What Product Developers Need to Know About Sustainability
This isn’t a blog about whether consumers care about sustainability. That article has been written here and comprehensively researched here. The simple answer: Consumers care a lot. This is going to be a blog for the research and development department at food and beverage companies.
This is going to be an analysis of how to approach sustainability from a product development perspective. And, it’s going to deal with more than ingredients and packaging choices because sustainability in 2022 has to do with more than ingredients and packaging. How consumers define sustainability has radically changed to cover areas most research chefs and product developers don’t normally deal with.
However, when 62% of American consumers say sustainability is a strong influence, it’s time to think beyond just the eating experience and sensory attributes. Sustainability 2.0 is significantly different than sustainability 1.0, and Bluegrass Ingredients is here to help product developers navigate sustainability’s impact on new product development.
What does Sustainability Even Mean?
That’s the million dollar question and also a question that’s next to impossible to answer. Because there is no official FDA definition of sustainability, there’s thousands of tug of war games going on between how individual food manufacturers and restaurants define sustainability versus how each consumer perceives sustainability. It’s a never-ending battle that won’t have a winner until the FDA steps in.
Despite the lack of an official definition, there are some general guidelines for how consumers view sustainability that product developers must understand.
Consider these the base of the sustainability pyramid consisting of environmental-related issues. A product developer should focus on these three questions at the onset of the sustainability journey:
1. What is the sustainability of the ingredients in my products?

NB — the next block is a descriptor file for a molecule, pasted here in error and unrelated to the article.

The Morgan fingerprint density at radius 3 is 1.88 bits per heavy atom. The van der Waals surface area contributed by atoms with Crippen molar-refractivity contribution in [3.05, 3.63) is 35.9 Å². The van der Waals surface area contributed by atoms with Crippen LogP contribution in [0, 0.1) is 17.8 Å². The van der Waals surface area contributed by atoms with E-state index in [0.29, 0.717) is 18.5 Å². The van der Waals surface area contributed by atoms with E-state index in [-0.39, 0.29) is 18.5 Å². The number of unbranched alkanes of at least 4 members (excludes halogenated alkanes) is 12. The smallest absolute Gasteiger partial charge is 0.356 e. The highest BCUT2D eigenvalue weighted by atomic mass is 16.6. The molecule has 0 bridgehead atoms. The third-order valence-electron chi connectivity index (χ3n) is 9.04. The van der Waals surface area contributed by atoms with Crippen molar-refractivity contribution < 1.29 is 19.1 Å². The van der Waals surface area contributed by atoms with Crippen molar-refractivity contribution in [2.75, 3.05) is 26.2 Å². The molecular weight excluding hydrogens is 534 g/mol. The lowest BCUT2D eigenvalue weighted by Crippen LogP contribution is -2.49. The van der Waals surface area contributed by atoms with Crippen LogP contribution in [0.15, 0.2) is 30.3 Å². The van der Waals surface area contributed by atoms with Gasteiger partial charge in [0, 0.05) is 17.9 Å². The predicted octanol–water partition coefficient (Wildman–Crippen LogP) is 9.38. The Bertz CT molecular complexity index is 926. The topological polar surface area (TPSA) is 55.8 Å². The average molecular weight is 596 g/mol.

As a starting exercise, take your most popular product, write down the ingredients and then ask these questions about each ingredient.
Where is the ingredient produced and how is it produced?
Does the ingredient supplier or broker have sustainability documentation ensuring best practices are followed in terms of agriculture and labor protocols?
Where was the ingredient produced and how far did it travel to get to my facility?
What is the ingredient packaged in?
As a supplier of ingredients to the food and beverage industry, Bluegrass Ingredients takes all of these questions seriously. Sustainability has been one of our core values, and we recently earned a Silver rating from EcoVadis, the leading provider of globally trusted business sustainability ratings. The rating places us in the top 25% of evaluated businesses, and we’re continually challenging ourselves to get better.
2. What are the things my company is doing to minimize our manufacturing footprint?
You’ve responsibly sourced ingredients, now the ball is in your company’s hands to assess food manufacturing and beverage processing practices to determine how they can be made more sustainable. Research and development should have a seat at the table during these conversations as ingredient choices can have a big impact on manufacturing sustainability.
For example, we make dairy concentrates such as enzyme modified cheeses (EMCs) that are significantly more sustainable than traditional cheeses because they take up much less space than cheese ingredients to ship and store.
How are my company’s finished products packaged?
Recyclable packaging is great, however, outside of the R&D and QA departments, few in the food industry fully understand how packaging impacts product shelf life and performance. This is definitely an area that product developers need input on when it comes to sustainability measures.
As detailed above, the foundation of a sustainability pyramid concerns environmental issues. In the last couple of years, however, social issues and corporate responsibility have crept into the sustainability conversation and taken a more pronounced role. As a research and development department, it’s hard to take ownership over any of these topics, but it’s important to understand them for context when you develop a new product.
According to The Hartman Group, 72% of consumers are willing to pay more to support companies that share their values. This statistic alone may give product developers the opportunity to explore working with more sustainable ingredient suppliers, even if costs are higher.
In the same study from The Hartman Group, however, only 22% of consumers can identify a sustainable product. That’s quite a gap, and a potential opportunity for research and development to work with the marketing department on identifying opportunities when a product has been sustainably developed.
The issue of sustainability is constantly evolving, and Bluegrass Ingredients is your resource for product development support when sustainability is a goal. We’re committed to enhancing and embracing a more sustainable supply chain and partnering with organizations that share our vision for a better future.